HP Itanium takes another step down
HP Integrity family has taken hits from a wide range of software vendors ranging from RedHat, Microsoft, Oracle and now it appears that SAP is also getting on that bandwagon at last. In a blog called People, Process and Technology, http://peopleprocesstech.com/2012/06/05/why-the-hp-superdome-is-as-dead-as-a-dodo/, John Appleby wrote about the fact that SAP Business Objects is no longer supported on HP’s Integrity systems. As I don’t spend that much time with Business Objects, I was not aware of this, but was able to quickly verify that this was in fact correct by checking SAP’s PAM (Product Availability Matrix) which clearly states support for a variety of OSs including Windows, Red Hat and Suse Linux, AIX and Solaris with no mention of HP/UX. There is no such issue with Netweaver as of yet, but at this point, it is a matter of when, not if, SAP will also pull support in this area.
Systems based on HP/UX systems have provided very strong infrastructure solutions for SAP customer landscapes over many years. Those customers have come to expect high end features such as capacity on demand, partition isolation at a hardware level, very high scalability, a proven track record for handling very large database environments, reliability where availability in measured in the 99.9%+, robust high availability packages, the ability to add or remove processor boards without having to take down partitions or the system, a strong ecosystem of systems support software from the vendor and third party suppliers and a very extensive community of peer companies. Considering the inevitability of HP UNIX systems demise, current HP customers will have to figure out the best path going forward. As Solaris is declining almost as fast as HP/UX and Exadata is a very poor solution for most SAP environments, as noted in my previous blog entries, customers are left with only a few choices. They could consider Microsoft, but few large customers do which means they would be in an exclusive and largely untested large systems environment. Linux is another option, but once again the population of customers at the high end in the space is extremely small and many of the above characteristics are not available on the Intel platform. Only IBM Power Systems and its big brother, IBM System z, offer the sort of characteristics that HP customers have taken for granted for a long time.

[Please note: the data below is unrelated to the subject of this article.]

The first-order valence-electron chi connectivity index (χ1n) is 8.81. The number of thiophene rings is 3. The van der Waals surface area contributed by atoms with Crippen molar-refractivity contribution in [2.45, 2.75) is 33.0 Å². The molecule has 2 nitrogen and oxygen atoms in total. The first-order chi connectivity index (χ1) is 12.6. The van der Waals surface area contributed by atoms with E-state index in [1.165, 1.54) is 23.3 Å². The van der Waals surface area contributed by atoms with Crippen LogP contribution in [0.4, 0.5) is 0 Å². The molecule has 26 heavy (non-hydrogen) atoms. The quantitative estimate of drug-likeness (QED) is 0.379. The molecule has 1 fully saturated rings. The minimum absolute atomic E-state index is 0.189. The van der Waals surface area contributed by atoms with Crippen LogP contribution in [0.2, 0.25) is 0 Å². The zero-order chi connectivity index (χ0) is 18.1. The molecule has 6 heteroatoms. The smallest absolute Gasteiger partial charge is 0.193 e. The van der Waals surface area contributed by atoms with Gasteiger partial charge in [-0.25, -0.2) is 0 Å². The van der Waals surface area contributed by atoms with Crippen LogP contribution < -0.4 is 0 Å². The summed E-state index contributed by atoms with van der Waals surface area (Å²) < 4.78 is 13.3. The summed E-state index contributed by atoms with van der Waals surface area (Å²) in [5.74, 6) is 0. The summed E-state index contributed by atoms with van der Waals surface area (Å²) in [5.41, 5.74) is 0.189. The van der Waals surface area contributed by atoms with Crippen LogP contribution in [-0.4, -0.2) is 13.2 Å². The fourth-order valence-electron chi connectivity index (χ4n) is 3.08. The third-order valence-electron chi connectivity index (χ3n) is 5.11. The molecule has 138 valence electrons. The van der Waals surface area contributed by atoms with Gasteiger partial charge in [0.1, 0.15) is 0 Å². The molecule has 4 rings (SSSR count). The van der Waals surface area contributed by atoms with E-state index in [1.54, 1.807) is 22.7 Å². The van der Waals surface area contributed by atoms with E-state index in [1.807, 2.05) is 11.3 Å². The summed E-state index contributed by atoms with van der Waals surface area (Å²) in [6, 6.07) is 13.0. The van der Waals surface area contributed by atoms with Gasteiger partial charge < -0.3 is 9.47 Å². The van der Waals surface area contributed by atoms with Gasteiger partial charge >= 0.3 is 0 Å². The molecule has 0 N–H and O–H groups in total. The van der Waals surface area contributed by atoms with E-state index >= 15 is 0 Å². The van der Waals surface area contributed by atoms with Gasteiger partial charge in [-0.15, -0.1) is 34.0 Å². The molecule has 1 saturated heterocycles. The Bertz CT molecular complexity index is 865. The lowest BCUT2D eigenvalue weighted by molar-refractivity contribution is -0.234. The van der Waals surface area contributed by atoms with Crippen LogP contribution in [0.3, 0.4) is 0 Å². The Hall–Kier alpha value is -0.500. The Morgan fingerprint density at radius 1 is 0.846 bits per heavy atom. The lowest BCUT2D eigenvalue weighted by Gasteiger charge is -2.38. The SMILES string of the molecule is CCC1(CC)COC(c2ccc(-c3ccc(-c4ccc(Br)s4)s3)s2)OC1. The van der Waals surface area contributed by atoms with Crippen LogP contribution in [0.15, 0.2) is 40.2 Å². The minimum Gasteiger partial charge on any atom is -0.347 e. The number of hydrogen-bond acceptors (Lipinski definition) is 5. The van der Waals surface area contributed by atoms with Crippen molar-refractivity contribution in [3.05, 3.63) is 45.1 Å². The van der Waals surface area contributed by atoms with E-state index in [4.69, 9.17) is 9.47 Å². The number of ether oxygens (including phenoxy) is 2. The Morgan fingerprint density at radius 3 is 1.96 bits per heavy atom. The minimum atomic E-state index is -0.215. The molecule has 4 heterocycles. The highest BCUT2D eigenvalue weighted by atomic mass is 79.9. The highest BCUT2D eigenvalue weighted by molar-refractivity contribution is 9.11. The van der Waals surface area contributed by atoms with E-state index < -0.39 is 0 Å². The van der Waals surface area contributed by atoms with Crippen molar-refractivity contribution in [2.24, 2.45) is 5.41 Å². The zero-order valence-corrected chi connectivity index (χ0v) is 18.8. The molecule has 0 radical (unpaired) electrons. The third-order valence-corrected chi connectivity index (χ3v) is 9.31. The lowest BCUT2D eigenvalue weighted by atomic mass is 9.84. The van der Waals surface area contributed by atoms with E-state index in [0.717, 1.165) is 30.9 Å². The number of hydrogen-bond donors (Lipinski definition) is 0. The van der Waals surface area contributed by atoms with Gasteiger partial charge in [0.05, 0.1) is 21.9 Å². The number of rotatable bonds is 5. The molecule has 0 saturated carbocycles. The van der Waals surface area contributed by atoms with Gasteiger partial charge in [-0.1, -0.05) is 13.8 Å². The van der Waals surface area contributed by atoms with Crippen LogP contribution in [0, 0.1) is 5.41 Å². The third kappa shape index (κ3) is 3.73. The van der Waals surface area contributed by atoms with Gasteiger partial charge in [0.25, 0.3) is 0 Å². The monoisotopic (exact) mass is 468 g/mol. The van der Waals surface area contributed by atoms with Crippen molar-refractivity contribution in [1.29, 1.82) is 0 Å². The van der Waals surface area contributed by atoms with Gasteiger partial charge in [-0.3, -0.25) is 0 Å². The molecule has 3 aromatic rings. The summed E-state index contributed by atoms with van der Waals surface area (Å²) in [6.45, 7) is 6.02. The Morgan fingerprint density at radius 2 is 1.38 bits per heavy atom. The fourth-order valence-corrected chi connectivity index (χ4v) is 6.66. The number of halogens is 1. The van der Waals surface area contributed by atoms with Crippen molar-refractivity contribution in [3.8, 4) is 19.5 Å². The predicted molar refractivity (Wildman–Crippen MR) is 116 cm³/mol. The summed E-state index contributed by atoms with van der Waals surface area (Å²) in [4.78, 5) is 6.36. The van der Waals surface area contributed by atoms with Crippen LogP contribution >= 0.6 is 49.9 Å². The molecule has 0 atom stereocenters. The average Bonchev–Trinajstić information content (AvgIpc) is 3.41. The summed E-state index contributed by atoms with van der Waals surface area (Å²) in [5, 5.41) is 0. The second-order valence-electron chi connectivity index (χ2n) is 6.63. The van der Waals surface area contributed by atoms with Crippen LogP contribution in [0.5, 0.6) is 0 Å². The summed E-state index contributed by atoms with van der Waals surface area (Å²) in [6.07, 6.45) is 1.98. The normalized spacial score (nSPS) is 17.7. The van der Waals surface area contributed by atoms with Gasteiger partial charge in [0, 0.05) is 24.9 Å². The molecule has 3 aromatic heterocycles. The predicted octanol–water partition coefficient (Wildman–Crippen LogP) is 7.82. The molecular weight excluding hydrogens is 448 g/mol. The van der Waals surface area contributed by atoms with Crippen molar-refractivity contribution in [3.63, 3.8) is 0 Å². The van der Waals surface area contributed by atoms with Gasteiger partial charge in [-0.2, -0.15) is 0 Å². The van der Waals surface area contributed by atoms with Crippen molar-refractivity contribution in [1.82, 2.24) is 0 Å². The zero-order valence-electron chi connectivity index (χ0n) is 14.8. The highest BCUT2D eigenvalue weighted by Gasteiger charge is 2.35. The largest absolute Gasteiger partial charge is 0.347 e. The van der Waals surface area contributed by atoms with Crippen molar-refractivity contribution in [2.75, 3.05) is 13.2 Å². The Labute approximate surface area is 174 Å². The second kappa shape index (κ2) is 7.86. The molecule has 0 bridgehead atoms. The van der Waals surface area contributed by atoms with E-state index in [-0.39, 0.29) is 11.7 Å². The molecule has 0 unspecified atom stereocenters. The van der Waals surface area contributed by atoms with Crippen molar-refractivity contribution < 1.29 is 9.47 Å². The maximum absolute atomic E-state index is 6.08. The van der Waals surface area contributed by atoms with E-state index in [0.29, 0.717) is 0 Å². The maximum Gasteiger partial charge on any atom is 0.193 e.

In fact, for each of the above, Power Systems provide “plus” versions, e.g. instead of designing for 99.9% availability, they are designed for 99.99% availability. Instead of offering scalability to 128 cores, Power Systems scales to 256 cores and with DB2 PureScale, Power Systems can scale out well beyond those numbers. Partition isolation is available in the world of Power, not just for CPU level partitioning, i.e. npar/vpar. This is just a few of the areas in which IBM Power Systems deliver “plus” capabilities.
Although my peers from System z would say they offer “plus” capabilities over Power Systems, an assertion that I will not deny, most HP/UX customers feel that either Linux or another UNIX solution such as AIX are the only choices that they are willing to consider. In other words, the most logical and lowest risk path for large SAP customers moving forward from HP/UX systems is with IBM Power Systems.